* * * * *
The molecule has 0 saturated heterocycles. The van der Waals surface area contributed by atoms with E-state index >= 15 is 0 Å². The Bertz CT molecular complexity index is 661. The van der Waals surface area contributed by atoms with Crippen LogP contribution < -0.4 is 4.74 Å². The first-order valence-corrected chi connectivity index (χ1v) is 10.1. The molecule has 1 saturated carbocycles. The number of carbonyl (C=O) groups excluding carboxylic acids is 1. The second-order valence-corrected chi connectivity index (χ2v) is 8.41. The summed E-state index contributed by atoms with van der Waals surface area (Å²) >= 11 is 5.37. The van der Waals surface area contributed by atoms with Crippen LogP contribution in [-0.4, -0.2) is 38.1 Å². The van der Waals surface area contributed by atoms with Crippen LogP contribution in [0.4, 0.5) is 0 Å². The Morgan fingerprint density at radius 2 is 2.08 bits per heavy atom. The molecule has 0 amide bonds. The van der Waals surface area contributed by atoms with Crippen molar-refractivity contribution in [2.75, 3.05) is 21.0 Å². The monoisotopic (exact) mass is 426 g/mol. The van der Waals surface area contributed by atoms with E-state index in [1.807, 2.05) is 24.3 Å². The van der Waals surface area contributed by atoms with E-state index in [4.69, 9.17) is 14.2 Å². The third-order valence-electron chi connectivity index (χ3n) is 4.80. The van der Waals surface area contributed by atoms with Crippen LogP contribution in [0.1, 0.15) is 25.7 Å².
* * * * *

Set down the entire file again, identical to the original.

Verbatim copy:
The molecule has 0 saturated heterocycles. The van der Waals surface area contributed by atoms with E-state index >= 15 is 0 Å². The Bertz CT molecular complexity index is 661. The van der Waals surface area contributed by atoms with Crippen LogP contribution < -0.4 is 4.74 Å². The first-order valence-corrected chi connectivity index (χ1v) is 10.1. The molecule has 1 saturated carbocycles. The number of carbonyl (C=O) groups excluding carboxylic acids is 1. The second-order valence-corrected chi connectivity index (χ2v) is 8.41. The summed E-state index contributed by atoms with van der Waals surface area (Å²) >= 11 is 5.37. The van der Waals surface area contributed by atoms with Crippen LogP contribution in [-0.4, -0.2) is 38.1 Å². The van der Waals surface area contributed by atoms with Crippen LogP contribution in [0.4, 0.5) is 0 Å². The Morgan fingerprint density at radius 2 is 2.08 bits per heavy atom. The molecule has 0 amide bonds. The van der Waals surface area contributed by atoms with Crippen molar-refractivity contribution in [2.75, 3.05) is 21.0 Å². The monoisotopic (exact) mass is 426 g/mol. The van der Waals surface area contributed by atoms with E-state index in [1.807, 2.05) is 24.3 Å². The van der Waals surface area contributed by atoms with E-state index in [4.69, 9.17) is 14.2 Å². The third-order valence-electron chi connectivity index (χ3n) is 4.80. The van der Waals surface area contributed by atoms with Crippen LogP contribution in [0.1, 0.15) is 25.7 Å².